Olivia de Havilland is one of the greats.
You may have seen her in the Oscar-winning Gone With the Wind. In those early acting days she rode her bike… as many did.
What’s really wonderful is that she is just about to turn 104 and is still cycling – nowadays on her trike.
The first photo here (posted on twitter by Larry Karaszewski @karaszewski) shows her cycling in Paris just last year – still carrying herself with beauty and glamour.
EDIT 27/07/20: This blog was originally posted just one month before Olivia de Havilland died age 104. Not only a great Hollywood legend but a wonderful role model for cycling at all ages. RIP.
If you think that cycling is just for the young – think again. There is no limit to the age at which you can cycle.
These ladies are in good company – and join the ranks of popular broadcaster Gyles Brandreth (think Countdown) and Hollywood legend Olivia de Havilland in their favoured mode of transport.
When I talk about ‘cycling’ I don’t just mean ‘riding a bicycle’; I mean riding a trike too (in fact there are lots of other types of cycle too which I’m saving for another day). In recent months, maybe thanks to the quiet street space during lockdown, more mature cyclists have been taking to the saddle and tricycles are growing in popularity.
You probably rode a trike when you were a child… for me it’s one of those very vague, long ago memories which stirs a great feeling of nostalgia way before the exciting moment when I spotted my first bike under the Christmas tree. Somehow those early day trike memories make me feel comforted and secure with a great sense of fun thrown in.
The security felt on a trike by a child who has not yet learnt to ride a bike, or as an adult of any age who prefers this more stable mode of travel is increasingly important as we get older. Of course tricycles are not just for those in their early years or golden years… they are good for all ages. However, as they give much better stability than bicycles, especially when carrying your shopping, they are a great solution for those less steady on a bicycle.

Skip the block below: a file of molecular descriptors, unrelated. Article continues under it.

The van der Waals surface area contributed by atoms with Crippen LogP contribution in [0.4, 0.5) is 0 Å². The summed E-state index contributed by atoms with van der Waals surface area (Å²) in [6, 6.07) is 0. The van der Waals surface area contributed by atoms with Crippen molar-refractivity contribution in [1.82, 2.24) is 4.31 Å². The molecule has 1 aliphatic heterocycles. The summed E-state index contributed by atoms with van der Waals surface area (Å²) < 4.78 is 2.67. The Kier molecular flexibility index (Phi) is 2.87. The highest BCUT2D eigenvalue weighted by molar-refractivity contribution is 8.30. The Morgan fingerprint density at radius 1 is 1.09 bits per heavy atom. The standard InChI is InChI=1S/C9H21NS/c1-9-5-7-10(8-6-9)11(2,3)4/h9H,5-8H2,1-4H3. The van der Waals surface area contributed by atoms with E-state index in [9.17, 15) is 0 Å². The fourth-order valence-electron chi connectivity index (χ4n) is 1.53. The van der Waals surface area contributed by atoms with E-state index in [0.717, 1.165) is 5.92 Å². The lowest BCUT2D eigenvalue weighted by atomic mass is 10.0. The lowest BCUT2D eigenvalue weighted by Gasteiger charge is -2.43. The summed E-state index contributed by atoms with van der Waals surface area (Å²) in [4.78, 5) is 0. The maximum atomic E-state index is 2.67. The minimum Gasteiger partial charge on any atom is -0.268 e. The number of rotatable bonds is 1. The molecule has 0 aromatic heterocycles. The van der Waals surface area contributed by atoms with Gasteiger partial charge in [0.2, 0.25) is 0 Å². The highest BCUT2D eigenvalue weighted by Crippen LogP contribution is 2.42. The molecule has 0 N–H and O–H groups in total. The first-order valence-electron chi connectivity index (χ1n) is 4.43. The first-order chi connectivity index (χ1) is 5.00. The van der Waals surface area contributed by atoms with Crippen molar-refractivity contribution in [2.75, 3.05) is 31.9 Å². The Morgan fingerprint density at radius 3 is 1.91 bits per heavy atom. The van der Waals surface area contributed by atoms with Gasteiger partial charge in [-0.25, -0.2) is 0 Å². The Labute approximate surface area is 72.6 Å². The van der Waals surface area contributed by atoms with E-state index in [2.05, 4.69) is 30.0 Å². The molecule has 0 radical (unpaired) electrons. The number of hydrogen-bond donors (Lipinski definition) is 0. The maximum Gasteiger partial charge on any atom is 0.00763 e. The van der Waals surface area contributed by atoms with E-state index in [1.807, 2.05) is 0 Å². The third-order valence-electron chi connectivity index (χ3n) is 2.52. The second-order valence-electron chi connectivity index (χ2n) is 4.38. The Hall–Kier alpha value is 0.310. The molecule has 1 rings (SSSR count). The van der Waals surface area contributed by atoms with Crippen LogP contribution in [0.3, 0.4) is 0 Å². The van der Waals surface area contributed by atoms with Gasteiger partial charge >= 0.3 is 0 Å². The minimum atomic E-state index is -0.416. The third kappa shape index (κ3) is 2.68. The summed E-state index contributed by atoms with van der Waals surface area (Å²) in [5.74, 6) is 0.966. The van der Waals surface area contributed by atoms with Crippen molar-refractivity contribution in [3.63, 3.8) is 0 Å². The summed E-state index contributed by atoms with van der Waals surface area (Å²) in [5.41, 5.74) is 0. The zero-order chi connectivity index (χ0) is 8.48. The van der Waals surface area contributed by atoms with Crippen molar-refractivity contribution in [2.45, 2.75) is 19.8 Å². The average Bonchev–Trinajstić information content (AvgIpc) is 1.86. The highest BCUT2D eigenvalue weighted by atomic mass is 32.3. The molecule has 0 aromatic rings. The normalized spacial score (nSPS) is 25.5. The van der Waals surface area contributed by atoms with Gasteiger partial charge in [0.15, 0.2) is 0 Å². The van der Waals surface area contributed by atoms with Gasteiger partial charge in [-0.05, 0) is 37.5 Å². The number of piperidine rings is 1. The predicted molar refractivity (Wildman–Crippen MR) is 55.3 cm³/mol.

The availability of electric bicycles also makes cycling easier than in the past and open to more people – and electric trikes are available as well. If you’ve weak knees or have hip problems, an electric trike (or e-trike) will give you the power and the stability to really go places… and carry your shopping, picnic or whatever with you.
Gyles Brandreth has recently taken to three wheels and has been sharing his experiences through his twitter posts (@gylesB1). Being the great wordsmith that he is, he has named his trike Zephyr – a light breeze. Very fitting.
The two ladies featured in our main photograph are from the Republic of Ireland where trike sales are really booming.
“It’s a game changer for my mother’s mobility and health, I’m sure it’ll change her world” said Richard Silke (@silkerichard) who provided this photo of his mother and her neighbour. “My mother is the type of person who knows half of Galway! I reckon it’s only a matter of time before all the bridge club and Salthill/Knocknacarra Active Retirement are on trikes.”
They are also great role models because – although they’re not from Hollywood – they still look gorgeous and glam. I mean look at those pearls! Seeing these ladies out on their trikes having so much fun and dressed so normally for their everyday trips must surely be an inspiration to others like them.
While we are mentioning clothing, this is a good example of how cycling, or triking, can be done in everyday clothes. High vis and helmets aren’t needed for a gentle ride on a trike, at low speed, on safe routes during daytime. In more challenging circumstances however, eg if out at night, people on trikes may choose to get kitted out brightly so people driving can see them more easily. It’s personal choice and the need depends on your own situation which you can judge – if you are happier in a helmet, then use one.
So if anyone says they are too old to cycle, or their knees are too weak, or their balance too wobbly, please tell them about Olivia, Gyles and the ladies in Ireland and encourage them to give triking a go.
Perhaps surprisingly, we are not trying to sell trikes. We are a UK-based social enterprise promoting safe, active, sustainable everyday travel for all. We’ve been doing this for children for over 16 years under the name Brightkidz… and now the adults get a turn as we have just launched our Brightwayz side.
We do supply an increasing range of products to support active travel campaigns. As an asset-locked business all profits are ploughed back and used to support our social aims. We look forward to providing many more useful blogs and resources to support the great work you are all doing to engage more people in active travel.
Photo credits: Richard Silke, Gyles Brandreth/twitter, Larry Karaszewski/twitter, Pexel (girl on trike)